visible to all.



Teleconference on Thursday

 by  BEN NARDOLILLI


The man with the Greek name
Guides us along with his accent
Taken from a youth in Australia

A woman’s voice from Georgia
Interrupts to ask about payment,
If we have to fill out invoices still,

He answers, yes, and the man
With the Midwestern tone
Tells her it was a good question.

I participate in the meeting
By following the drift of cursors
Over the system we are dissecting,

In Seattle a distant woman curses
Over milk and coffee spilt,
Then apologizes for the words,

No further questions come
So the Greek-Australian continues
To demonstrate how to save work.

We come to the end of the hour
And everyone announces
That they are going back to work,

Then I talk, with an American voice
Despite an Italian last name,
Typing in the shadows of the capitol,

Saying goodbye and pretending
Along with everyone else
To be half-master of the online device.

This is the story of the past century,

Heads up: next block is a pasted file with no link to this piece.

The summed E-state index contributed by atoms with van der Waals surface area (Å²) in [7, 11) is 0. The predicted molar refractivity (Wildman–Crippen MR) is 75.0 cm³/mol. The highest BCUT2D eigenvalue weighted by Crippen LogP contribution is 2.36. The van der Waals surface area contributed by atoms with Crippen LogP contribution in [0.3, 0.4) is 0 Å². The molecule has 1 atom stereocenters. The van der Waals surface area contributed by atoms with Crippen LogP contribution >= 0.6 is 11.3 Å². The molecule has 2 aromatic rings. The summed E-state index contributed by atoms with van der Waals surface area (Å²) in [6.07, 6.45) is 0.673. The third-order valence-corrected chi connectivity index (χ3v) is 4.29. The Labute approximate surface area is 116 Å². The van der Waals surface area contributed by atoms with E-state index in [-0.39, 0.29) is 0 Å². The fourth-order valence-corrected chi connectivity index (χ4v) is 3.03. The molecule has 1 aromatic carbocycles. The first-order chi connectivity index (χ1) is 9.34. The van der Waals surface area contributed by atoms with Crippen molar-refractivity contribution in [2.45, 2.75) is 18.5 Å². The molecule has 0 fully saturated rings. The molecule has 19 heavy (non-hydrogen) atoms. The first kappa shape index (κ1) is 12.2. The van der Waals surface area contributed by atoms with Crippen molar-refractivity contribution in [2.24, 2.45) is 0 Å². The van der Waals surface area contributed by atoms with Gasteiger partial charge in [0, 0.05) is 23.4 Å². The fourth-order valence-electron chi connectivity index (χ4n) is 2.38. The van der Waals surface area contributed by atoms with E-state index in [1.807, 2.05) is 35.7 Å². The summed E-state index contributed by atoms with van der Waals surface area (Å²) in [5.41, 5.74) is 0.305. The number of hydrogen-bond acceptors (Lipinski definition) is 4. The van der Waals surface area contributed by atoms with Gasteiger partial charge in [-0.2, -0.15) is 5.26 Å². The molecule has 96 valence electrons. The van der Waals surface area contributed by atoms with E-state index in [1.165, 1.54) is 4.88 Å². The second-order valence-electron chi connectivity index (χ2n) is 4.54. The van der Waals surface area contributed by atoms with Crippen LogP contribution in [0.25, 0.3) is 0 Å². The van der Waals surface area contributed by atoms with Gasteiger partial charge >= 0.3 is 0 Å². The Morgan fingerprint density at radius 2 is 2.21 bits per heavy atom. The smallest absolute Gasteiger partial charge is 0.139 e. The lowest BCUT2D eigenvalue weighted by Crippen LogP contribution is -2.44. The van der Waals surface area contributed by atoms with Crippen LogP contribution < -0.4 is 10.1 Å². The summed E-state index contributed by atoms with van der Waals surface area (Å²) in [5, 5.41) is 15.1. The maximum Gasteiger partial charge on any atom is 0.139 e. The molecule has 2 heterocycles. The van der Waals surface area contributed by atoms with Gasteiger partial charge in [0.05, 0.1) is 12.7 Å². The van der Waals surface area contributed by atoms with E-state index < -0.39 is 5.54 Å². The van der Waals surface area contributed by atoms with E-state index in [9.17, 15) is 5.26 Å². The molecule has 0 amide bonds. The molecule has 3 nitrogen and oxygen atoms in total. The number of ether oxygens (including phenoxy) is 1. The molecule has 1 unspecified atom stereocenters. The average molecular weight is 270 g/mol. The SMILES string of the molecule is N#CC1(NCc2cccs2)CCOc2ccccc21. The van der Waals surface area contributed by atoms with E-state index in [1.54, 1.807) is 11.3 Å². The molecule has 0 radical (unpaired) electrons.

A march against boundaries
So we might be perplexed together.



The Nature of Words

 by  CHAVAWN KELLEY


Except for the order to which they belong,
I do not know the names of the butterflies I follow.
Some words like Lepidoptera delight by their flutter
Demulcent, evanescent, ephemeral, fenestration, moraine.
I do not pin them down or make demands

If I find a word to love, I explore with drunken wonder
Under the covers the convolutions of its typography.
If I am a lover of words, are words my lovers?
Lenticular, gravisphere, arête, paternoster lake.

Who am I with this one? Do I associate with another?
With some, I procreate, turning tender thoughts their way,
Giving birth in springwater. But words can be undisciplined.
Perhaps not innately bad but brought up to slip one by.
Split estate, water rights, the elk harvest in the fall.
Blame their fathers, who act without shame.

They engineer the tongue to click, to claim
through contrivance, to make it stick. Question these words,
call them into account, bust the teeth of despotic jaw
Eminent domain, terrorist threat, hegemony, original sin.
Codified perception is the jail of tiny laws.



Cartographies of Heart

 by  CATHERINE McGUIRE




They encourage you, these maps –
as if the vast windy plains, the broken cliffs
the indigo refrain of night could be caught
in lines on vellum, tamed by topological
assertions – even dragons drawn
into ebony warning marks. Here Be…
As if.

Compulsive cartographer, the world
does not exist to be defined by your pen.
Adventuring just to pin down – what?
You can not tell them anything